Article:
Yes, our dreams: mini-stories of maximum consequence, awakening included. When dreaming of success, Oscar Wilde sits on the edge of the bed and whispers in our ear: "When the gods want to punish us, they hear our prayers."
Follow your dream?
You certainly know those dreams in which you are standing poodle naked in the crowded subway in broad daylight and upon awakening are most relieved to realize that you are fortunately lying poodle naked in (your) bed. With dreams of self-realization, it's the other way around. You dream that when you finally, finally realize yourself, you will be able to draw from the full, but at the moment of awakening you notice that while your bank account and calendar are full, your gaze and soul are empty.
Why? You have what you want, but not what you need. Shice!
In my courses and coaching sessions in fiction writing, I call this circumstance "the twisted signpost." The heroes and heroines follow a false goal on the outside until they realize and understand in a big "aha! moment that the solution to their problems lies on the inside. In most cases, this is the decisive dynamic around which a story is built - from the great classical dramas to romantic comedy. Also in the story of our own lives. We run after our desires - and in doing so we miss our needs, our necessities. But how!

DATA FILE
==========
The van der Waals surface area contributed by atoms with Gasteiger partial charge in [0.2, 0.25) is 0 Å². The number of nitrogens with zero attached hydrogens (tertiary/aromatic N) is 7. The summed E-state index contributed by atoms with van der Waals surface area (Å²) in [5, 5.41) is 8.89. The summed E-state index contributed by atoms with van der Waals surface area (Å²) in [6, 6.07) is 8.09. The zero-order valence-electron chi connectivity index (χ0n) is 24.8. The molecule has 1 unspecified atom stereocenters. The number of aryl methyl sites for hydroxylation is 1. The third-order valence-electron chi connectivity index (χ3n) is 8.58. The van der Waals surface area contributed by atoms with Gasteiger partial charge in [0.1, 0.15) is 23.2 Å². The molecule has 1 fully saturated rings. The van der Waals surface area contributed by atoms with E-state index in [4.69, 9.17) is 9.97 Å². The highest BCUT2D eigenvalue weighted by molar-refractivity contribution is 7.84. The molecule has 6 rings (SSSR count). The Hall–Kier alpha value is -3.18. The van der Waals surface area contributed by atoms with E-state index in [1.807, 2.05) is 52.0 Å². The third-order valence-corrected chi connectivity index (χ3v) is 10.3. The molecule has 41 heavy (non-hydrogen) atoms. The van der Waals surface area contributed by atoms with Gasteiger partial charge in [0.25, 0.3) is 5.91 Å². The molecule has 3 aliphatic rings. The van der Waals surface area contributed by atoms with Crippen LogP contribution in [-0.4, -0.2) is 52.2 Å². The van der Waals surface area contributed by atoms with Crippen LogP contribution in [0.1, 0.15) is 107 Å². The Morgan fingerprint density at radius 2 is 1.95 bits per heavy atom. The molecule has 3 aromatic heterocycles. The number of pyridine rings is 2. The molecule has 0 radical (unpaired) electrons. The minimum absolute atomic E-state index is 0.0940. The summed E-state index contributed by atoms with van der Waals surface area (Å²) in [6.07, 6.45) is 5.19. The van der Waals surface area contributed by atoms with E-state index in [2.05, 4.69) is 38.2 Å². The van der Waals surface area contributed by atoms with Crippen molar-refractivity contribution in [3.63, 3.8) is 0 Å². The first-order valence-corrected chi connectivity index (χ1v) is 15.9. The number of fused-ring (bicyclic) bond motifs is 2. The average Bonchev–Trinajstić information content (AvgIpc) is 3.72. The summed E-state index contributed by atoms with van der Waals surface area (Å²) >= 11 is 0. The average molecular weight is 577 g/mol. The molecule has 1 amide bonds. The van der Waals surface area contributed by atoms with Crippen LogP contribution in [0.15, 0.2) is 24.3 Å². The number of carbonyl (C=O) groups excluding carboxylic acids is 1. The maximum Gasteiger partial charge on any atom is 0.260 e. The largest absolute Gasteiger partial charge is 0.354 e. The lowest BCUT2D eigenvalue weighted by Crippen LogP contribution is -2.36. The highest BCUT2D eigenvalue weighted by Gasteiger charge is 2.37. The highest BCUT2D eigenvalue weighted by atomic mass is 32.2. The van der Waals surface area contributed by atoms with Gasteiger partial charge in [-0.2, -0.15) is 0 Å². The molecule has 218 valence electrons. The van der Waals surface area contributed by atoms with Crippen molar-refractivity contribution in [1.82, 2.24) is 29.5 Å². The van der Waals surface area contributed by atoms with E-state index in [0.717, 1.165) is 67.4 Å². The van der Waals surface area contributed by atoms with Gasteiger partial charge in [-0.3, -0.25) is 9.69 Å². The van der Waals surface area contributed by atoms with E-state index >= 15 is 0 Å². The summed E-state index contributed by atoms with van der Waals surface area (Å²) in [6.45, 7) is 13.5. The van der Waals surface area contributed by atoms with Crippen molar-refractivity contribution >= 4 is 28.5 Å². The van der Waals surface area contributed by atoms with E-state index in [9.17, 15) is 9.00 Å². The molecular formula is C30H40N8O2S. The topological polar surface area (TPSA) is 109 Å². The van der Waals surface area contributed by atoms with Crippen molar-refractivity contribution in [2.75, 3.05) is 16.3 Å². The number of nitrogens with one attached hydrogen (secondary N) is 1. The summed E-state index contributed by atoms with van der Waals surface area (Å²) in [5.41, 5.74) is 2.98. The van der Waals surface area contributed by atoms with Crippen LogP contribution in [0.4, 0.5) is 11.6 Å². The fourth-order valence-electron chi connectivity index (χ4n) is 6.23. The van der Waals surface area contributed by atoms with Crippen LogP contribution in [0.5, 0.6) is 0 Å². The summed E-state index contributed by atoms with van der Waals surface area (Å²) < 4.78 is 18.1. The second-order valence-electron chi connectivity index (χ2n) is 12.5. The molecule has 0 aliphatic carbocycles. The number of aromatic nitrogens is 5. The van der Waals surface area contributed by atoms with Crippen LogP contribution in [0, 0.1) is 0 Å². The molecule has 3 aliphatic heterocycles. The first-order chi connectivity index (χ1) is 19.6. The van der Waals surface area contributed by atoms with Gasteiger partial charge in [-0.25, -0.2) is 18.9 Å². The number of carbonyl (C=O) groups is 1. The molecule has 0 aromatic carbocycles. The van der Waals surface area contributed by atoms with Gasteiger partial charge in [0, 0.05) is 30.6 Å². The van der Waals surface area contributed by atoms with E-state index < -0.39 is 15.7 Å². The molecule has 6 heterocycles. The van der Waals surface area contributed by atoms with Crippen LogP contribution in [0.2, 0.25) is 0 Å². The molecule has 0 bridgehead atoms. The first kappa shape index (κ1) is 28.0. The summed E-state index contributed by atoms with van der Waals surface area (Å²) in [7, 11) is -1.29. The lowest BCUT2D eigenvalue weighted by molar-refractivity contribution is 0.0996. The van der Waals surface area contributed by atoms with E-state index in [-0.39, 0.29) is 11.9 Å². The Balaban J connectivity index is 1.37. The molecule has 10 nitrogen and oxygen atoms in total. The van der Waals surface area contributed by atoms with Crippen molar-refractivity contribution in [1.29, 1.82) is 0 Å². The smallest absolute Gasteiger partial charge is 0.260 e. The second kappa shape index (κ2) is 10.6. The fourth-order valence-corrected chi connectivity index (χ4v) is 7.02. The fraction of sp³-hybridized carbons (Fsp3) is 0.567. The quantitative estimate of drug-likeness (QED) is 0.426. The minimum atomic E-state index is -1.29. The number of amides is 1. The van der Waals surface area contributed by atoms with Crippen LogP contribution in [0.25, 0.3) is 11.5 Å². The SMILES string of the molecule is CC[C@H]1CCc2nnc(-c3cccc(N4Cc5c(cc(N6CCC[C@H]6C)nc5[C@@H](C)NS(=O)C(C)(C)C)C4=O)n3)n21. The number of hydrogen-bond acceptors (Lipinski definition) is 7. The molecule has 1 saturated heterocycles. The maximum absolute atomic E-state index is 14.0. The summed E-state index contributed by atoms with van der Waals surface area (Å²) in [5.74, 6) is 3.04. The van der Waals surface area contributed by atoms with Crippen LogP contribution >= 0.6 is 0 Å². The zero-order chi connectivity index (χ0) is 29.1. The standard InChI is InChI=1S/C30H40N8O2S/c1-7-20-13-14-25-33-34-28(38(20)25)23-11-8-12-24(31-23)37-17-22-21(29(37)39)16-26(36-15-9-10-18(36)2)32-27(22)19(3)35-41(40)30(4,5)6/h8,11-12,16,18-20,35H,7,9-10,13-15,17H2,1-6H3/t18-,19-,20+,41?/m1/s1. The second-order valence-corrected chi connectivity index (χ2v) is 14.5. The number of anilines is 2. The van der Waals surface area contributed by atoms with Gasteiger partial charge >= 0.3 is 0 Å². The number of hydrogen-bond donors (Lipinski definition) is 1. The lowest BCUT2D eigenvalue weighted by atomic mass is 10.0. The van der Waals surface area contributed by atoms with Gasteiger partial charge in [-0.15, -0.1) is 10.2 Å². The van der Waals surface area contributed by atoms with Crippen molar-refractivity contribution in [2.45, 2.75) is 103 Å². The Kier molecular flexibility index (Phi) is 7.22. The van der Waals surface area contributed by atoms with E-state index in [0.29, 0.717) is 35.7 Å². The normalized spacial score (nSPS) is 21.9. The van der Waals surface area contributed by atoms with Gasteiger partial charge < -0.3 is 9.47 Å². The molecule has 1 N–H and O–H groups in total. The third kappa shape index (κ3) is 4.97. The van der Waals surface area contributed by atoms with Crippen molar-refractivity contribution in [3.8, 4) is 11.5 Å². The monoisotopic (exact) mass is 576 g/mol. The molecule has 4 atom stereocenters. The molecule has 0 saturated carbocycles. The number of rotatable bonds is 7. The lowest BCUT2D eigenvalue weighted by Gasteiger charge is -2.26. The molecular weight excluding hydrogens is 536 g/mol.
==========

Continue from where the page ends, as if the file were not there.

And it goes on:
Because it just occurred to me with "the twisted signpost": If you want a really great tool (= official self-praise) to develop your stories, I recommend you The Bulletproof Story Development Tool from my offering program. This wonder thing will powerfully support you whether you're developing fiction, documentaries, marketing content, or anything else, and for a short time yet at a particularly enticing pre-launch price. Get all the info here.
Can we protect ourselves from this aberration?
Yes, provided we know the true secret of success. I'll tell you and ask you: Don't keep it to yourself, but share it! The best way to do this is by setting a good example.
The secret of success consists of the magic formula "E + R = F", thus:
Income+ Reputation= Success
Success (that's why it's called that, I think) is the consequence, the consequence of our actions and not the goal of our actions.